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👋 Hi! I'm a digital marketer specialised in online advertising, with a passion for content.
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Why Being an Early Bird is Not Always Better

Are you an early bird or a night owl? Contrary to what you may think, being an early bird is not always good.Why Being an Early Bird is Not Always Better

Sunday thoughts: are you an early bird or a night owl?

I certainly identify more with the latter category.

Today's work reality is that our days are often disrupted by short, yet frequent online calls and urgent requests from bosses, stakeholders and clients.
The only time to get actual work done is either early in the morning or late in the evening.

The issue is, to get work done before everyone else starts their day, typically around 8:30-9am, you'll need to wake up no later than 6am. However, you'll likely still need to remain online until at least 5pm. You’ll probably end up just working more hours.

To wake up that early, you need to be asleep by 10pm at the latest, which means you should be ready for bed by around 9.30pm. You’ll soon find out there’s not much time left after work!

Not to mention networking events or casual drinks with colleagues, which are very important for your career but often take place after 6pm.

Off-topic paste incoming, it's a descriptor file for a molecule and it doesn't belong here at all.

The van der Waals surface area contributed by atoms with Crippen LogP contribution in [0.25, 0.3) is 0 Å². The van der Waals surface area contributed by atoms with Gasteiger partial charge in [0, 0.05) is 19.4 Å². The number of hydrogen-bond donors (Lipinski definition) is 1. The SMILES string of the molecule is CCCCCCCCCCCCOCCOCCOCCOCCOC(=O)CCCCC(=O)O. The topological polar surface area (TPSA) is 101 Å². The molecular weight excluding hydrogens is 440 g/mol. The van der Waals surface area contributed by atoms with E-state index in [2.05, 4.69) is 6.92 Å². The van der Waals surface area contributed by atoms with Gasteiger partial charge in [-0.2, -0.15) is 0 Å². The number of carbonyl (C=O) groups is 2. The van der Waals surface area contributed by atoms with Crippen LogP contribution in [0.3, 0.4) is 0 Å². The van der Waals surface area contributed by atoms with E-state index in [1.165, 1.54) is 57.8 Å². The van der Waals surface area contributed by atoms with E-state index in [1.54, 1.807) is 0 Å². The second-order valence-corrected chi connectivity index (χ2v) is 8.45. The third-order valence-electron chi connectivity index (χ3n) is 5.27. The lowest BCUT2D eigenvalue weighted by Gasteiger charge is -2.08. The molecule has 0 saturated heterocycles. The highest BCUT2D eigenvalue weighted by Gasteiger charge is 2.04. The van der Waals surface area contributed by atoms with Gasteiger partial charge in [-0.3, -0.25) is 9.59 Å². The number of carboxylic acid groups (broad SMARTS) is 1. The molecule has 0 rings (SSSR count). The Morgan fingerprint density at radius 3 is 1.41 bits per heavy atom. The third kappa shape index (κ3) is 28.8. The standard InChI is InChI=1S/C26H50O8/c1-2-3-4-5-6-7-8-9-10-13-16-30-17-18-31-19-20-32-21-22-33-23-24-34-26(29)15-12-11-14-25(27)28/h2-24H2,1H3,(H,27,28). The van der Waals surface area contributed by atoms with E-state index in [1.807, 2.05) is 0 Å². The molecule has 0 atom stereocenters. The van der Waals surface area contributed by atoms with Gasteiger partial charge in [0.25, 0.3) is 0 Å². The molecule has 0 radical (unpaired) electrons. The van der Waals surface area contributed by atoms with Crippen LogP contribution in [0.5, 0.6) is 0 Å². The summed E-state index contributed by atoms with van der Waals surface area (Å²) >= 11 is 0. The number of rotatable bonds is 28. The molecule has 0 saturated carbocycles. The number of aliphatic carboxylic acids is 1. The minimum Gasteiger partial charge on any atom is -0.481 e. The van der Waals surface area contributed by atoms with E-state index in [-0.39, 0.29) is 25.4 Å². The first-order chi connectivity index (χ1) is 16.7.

Additionally, starting early might force you to hurry before the morning meetings kick in, keeping an eye on the clock in a race against time. This would certainly cause me anxiety!

Rather, I prefer to wait until everyone else leaves the office, allowing me to focus at my own pace, without needing to watch the clock. I feel relaxed and that's when I'm most creative. I've always found the best solutions to complex problems during these moments.

Also, if you start at 6am, you may end up working longer each day. However, if you start at a normal time, you have the choice to just occasionally stay late.

I recently discovered the Goldilocks principle.

This principle is derived from the children's tale "Goldilocks and the Three Bears". In the story, Goldilocks prefers porridge that is neither too hot nor too cold, but “just right”. This concept is even used in astronomy to describe Earth's ideal distance from the sun, which allows it to support life with its "just right" temperature.

This principle is also known as the "rule of three", where the third option is often the best. Think of SaaS pricing models for example, where out of three options, one is usually “recommended”.

So it's not about being an early bird or a night owl, but rather finding a balance in the middle, the third option.
I think we should stop celebrating the 5am club or be impressed by who stays in the office until midnight.

At the end of the day, ever wondered why most workplaces operate from 9 to 5?

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